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The Vault at PfaffsAn Archive of Art and Literature by the Bohemians of Antebellum New York
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				93
	    George s Parsimony.
though he came to Canada when a boy; he has
200 and odd acres at an easy rent from his father,
who is a clergyman.    An opinionative, hearty fellow,
loving to talk, friendly and very hospitable.        This
was exhibited in a hundred little things, the absence
of which constitutes the want of it, to my thinking,
at George s.     To wit, on the morrow we had eggs,
rashers of ham, pickles and condiments for breakfast;
at my host s, boiled and decidedly fat bacon is
the rule, to be varied only on suggestion, and eggs
mightn t have appeared even twice, but for William
Conworth.          I should be disposed to attribute
this parsimony merely to habit and indifference to any-
thing but coarse fare, did I not observe that George
appreciates good living at other houses.  (A reflection
I remember hearing mad, respecting his family,
by my mother, twenty years ago.)   Unquestionably
training has a good deal to do with it   antecedents
are never totally ignored.    There s another palliative
  the girl Bella can t cook anything beyond the
plainest dishes.  I notice, however, that this serves
rather for an excuse for a matters, than as a stimu-
lant to the procuring such innocent indulgences as
a little trouble (no expenditure being needed) would
obtain.         I chronicle these things principally as a
quarry; they will admirably fit a character in  P.
G.             George scratches himself a good deal of
Page
Title:Thomas Butler Gunn Diaries, Volume Seventeen: page one hundred and three
Description:Describes the food at George Bolton's house.
Date:1861-08-04
Subject:Baker, Jemmy; Bella; Bolton, George; Conworth, William; Food; Gunn, Samuel, Mrs.; Gunn, Thomas Butler
Coverage (City/State):[Paris, Ontario, Canada]
Scan Date:2010-06-09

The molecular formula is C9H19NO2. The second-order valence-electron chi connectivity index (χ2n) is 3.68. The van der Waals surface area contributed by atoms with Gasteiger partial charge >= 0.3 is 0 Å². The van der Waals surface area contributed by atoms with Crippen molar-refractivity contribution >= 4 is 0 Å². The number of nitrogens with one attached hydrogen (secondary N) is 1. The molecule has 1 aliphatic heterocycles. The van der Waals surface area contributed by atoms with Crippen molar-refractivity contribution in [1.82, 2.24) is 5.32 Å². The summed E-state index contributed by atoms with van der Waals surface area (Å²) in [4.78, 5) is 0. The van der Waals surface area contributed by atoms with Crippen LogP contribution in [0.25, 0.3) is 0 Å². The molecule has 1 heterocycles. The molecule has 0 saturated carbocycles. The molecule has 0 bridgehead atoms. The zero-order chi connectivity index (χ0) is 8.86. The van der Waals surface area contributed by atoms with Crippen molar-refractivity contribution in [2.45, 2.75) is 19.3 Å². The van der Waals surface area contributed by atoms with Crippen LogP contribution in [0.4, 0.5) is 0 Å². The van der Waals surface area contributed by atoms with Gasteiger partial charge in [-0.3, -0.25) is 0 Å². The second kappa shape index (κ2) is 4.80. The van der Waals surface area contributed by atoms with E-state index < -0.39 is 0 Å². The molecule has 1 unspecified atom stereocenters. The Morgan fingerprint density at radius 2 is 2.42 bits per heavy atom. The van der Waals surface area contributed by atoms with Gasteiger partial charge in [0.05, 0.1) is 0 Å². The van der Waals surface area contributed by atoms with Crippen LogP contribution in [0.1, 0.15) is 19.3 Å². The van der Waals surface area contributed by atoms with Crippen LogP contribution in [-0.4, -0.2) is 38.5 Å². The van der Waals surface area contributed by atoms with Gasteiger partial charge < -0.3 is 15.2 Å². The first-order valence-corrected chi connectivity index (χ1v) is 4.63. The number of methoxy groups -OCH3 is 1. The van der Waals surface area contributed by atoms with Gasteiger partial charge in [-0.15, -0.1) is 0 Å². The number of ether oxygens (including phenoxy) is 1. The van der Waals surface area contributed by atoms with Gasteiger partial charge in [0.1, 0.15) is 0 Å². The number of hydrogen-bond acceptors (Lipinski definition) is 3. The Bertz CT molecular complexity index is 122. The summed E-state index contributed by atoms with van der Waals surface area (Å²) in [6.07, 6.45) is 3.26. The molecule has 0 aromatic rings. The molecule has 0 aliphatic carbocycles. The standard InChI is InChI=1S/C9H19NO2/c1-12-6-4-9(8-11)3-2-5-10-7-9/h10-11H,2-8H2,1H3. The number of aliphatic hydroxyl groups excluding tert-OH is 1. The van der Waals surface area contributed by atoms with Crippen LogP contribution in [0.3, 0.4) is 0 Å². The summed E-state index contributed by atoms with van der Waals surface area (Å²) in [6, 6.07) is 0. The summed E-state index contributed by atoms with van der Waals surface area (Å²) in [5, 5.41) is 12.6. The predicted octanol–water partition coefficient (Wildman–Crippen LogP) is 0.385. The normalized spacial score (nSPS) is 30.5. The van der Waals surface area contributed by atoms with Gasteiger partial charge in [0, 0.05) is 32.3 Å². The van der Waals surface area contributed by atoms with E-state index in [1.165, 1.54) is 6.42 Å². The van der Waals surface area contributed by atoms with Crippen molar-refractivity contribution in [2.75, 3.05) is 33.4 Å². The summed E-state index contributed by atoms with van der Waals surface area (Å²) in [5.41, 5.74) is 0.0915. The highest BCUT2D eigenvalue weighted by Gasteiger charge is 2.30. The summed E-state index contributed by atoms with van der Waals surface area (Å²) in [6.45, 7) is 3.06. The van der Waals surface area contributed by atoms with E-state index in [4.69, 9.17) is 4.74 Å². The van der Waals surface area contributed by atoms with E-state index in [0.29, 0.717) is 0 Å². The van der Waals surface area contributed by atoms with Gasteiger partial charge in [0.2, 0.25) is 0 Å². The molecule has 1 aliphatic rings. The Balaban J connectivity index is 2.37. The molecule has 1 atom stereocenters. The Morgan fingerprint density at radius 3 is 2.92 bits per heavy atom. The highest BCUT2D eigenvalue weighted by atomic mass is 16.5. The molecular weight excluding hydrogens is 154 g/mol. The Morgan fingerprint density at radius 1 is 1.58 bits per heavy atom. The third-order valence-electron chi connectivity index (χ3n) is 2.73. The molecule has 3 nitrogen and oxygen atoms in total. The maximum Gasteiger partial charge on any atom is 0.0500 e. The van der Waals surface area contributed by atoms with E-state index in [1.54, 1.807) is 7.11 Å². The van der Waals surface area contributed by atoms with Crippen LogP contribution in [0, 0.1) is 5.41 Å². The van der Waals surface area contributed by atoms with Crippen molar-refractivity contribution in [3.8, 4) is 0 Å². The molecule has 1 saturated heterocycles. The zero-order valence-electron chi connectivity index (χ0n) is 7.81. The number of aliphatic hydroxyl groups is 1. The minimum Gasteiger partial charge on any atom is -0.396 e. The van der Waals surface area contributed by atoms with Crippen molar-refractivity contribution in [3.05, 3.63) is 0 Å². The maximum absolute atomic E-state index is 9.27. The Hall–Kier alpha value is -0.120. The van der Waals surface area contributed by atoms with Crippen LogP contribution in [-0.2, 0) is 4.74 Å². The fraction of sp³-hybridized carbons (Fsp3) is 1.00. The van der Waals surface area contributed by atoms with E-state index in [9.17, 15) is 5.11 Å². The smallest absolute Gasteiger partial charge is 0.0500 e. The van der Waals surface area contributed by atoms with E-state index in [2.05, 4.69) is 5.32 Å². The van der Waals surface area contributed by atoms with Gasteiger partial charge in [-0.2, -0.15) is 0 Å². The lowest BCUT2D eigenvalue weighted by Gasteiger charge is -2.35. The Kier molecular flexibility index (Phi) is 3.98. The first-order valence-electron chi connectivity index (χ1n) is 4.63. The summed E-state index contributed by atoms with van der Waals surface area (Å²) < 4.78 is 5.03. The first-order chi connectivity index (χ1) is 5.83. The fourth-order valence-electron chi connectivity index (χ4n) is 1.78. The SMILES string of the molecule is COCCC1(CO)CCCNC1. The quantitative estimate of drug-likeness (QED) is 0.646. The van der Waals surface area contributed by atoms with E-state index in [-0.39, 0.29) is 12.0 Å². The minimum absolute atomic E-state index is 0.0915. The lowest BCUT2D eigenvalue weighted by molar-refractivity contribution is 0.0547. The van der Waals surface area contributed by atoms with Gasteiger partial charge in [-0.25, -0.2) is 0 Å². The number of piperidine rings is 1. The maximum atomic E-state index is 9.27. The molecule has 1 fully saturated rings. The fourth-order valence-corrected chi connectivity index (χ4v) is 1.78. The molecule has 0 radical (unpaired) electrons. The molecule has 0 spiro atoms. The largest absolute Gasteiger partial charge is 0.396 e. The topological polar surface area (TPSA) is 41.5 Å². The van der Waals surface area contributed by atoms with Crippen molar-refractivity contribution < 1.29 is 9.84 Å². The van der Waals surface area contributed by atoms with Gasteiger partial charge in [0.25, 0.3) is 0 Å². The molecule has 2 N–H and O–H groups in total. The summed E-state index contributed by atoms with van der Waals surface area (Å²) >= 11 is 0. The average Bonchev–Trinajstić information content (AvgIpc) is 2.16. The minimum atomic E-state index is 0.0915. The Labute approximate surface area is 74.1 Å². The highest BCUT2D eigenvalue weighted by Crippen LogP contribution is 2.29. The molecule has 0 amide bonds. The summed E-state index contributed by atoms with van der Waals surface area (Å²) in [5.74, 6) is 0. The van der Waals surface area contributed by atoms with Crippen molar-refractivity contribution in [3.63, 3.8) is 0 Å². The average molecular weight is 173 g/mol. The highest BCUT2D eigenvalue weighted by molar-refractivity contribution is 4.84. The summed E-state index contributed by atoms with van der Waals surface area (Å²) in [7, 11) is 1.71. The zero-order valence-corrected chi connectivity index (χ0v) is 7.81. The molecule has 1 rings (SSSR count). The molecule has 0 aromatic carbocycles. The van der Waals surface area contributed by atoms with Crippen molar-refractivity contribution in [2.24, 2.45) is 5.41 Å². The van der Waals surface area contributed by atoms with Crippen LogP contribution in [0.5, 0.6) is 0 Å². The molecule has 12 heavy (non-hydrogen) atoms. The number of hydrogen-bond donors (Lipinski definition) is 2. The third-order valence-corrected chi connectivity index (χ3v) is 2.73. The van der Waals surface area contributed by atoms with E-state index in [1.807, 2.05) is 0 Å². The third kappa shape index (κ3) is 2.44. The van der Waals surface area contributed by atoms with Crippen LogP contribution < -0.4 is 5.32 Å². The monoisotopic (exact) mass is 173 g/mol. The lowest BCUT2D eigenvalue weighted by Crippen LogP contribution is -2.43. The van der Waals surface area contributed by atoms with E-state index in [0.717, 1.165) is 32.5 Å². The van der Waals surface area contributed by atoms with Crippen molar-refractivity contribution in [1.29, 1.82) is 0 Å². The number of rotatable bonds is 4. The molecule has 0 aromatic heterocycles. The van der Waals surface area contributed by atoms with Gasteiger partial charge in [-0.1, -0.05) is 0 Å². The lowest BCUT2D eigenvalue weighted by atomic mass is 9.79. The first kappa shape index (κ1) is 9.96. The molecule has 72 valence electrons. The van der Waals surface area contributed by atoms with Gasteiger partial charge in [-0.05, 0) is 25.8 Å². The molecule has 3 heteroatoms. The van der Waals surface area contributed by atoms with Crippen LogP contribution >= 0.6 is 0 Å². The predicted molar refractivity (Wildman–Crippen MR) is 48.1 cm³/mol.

Volume
Title:Thomas Butler Gunn Diaries, Volume Seventeen
Description:Includes Gunn's descriptions of the scene in New York at the commencement of the Civil War; his visits to military camps in and around New York City as a reporter for ""The New York Evening Post;"" boarding house living; a bridal reception at the Edwards family's residence in honor of the marriage of Sally Edwards and Thomas Nast; a visit to the Heylyn and Rogers families in Rochester; and his trip to Paris, Ontario, to visit George Bolton and the Conworths.
Subject:Boardinghouses; Bohemians; Civil War; Gunn, Thomas Butler; Journalism; Marriage; Military; Publishers and publishing; Travel; Women
Coverage (City/State):New York, New York; Paris, Ontario, Canada ; Rochester, New York
Note:Thomas Butler Gunn was born February 15, 1826, in Banbury, England, and came to New York in 1849. During the Civil War he worked as a correspondent for the New York Tribune and the New York Evening Post. He returned to England in 1863, and died in Birmingham in April 1903. The collection includes twenty-one volumes of his diaries, including newspaper clippings, letters, photographs, sketches, and various other items inserted by Gunn. Diary entries date from July 7, 1849, to April 7, 1863, and include his experiences with the New York publishing and literary world, his descriptions of boarding houses, his travels throughout the United States, and his experiences traveling with the Federal army as a Civil War correspondent.
Publisher:Missouri History Museum
Rights:Copyright 2010 Missouri History Museum.
Source:Page images, transcriptions, and metadata of the Thomas Butler Gunn diaries have been provided by the Missouri History Museum.